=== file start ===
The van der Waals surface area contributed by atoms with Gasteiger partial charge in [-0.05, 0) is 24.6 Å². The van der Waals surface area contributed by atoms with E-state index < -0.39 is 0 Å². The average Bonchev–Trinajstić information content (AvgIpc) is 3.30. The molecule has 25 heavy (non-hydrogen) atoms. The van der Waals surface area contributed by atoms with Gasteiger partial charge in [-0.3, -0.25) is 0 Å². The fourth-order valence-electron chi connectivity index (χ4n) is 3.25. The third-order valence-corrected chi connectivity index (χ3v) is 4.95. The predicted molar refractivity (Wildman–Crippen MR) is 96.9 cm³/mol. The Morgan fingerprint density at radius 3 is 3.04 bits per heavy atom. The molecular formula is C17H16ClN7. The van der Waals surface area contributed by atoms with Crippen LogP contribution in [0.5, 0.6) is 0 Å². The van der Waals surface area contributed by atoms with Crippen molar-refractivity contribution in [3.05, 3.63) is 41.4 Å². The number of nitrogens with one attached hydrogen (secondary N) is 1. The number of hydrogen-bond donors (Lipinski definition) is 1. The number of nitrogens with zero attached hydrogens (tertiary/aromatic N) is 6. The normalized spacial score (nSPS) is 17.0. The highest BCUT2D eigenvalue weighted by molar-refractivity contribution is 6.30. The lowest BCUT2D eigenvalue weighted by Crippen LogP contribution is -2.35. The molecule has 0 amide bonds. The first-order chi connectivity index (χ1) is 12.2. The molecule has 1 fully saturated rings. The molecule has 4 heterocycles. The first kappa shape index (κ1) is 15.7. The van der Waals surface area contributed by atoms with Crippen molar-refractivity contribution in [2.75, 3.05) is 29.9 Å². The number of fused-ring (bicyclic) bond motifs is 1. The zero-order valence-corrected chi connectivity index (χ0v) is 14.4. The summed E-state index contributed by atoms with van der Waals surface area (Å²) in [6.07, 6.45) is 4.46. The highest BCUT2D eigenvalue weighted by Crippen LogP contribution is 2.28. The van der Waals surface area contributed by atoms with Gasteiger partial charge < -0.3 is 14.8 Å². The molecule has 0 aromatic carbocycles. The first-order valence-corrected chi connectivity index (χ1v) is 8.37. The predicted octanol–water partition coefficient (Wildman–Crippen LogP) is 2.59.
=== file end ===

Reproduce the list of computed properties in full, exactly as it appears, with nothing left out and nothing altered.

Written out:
The van der Waals surface area contributed by atoms with Gasteiger partial charge in [-0.05, 0) is 24.6 Å². The van der Waals surface area contributed by atoms with E-state index < -0.39 is 0 Å². The average Bonchev–Trinajstić information content (AvgIpc) is 3.30. The molecule has 25 heavy (non-hydrogen) atoms. The van der Waals surface area contributed by atoms with Gasteiger partial charge in [-0.3, -0.25) is 0 Å². The fourth-order valence-electron chi connectivity index (χ4n) is 3.25. The third-order valence-corrected chi connectivity index (χ3v) is 4.95. The predicted molar refractivity (Wildman–Crippen MR) is 96.9 cm³/mol. The Morgan fingerprint density at radius 3 is 3.04 bits per heavy atom. The molecular formula is C17H16ClN7. The van der Waals surface area contributed by atoms with Crippen LogP contribution in [0.5, 0.6) is 0 Å². The van der Waals surface area contributed by atoms with Crippen molar-refractivity contribution in [3.05, 3.63) is 41.4 Å². The number of nitrogens with one attached hydrogen (secondary N) is 1. The number of hydrogen-bond donors (Lipinski definition) is 1. The number of nitrogens with zero attached hydrogens (tertiary/aromatic N) is 6. The normalized spacial score (nSPS) is 17.0. The highest BCUT2D eigenvalue weighted by molar-refractivity contribution is 6.30. The lowest BCUT2D eigenvalue weighted by Crippen LogP contribution is -2.35. The molecule has 0 amide bonds. The first-order chi connectivity index (χ1) is 12.2. The molecule has 1 fully saturated rings. The molecule has 4 heterocycles. The first kappa shape index (κ1) is 15.7. The van der Waals surface area contributed by atoms with Crippen molar-refractivity contribution in [2.75, 3.05) is 29.9 Å². The number of fused-ring (bicyclic) bond motifs is 1. The zero-order valence-corrected chi connectivity index (χ0v) is 14.4. The summed E-state index contributed by atoms with van der Waals surface area (Å²) in [6.07, 6.45) is 4.46. The highest BCUT2D eigenvalue weighted by Crippen LogP contribution is 2.28. The van der Waals surface area contributed by atoms with Gasteiger partial charge < -0.3 is 14.8 Å². The molecule has 0 aromatic carbocycles. The first-order valence-corrected chi connectivity index (χ1v) is 8.37. The predicted octanol–water partition coefficient (Wildman–Crippen LogP) is 2.59.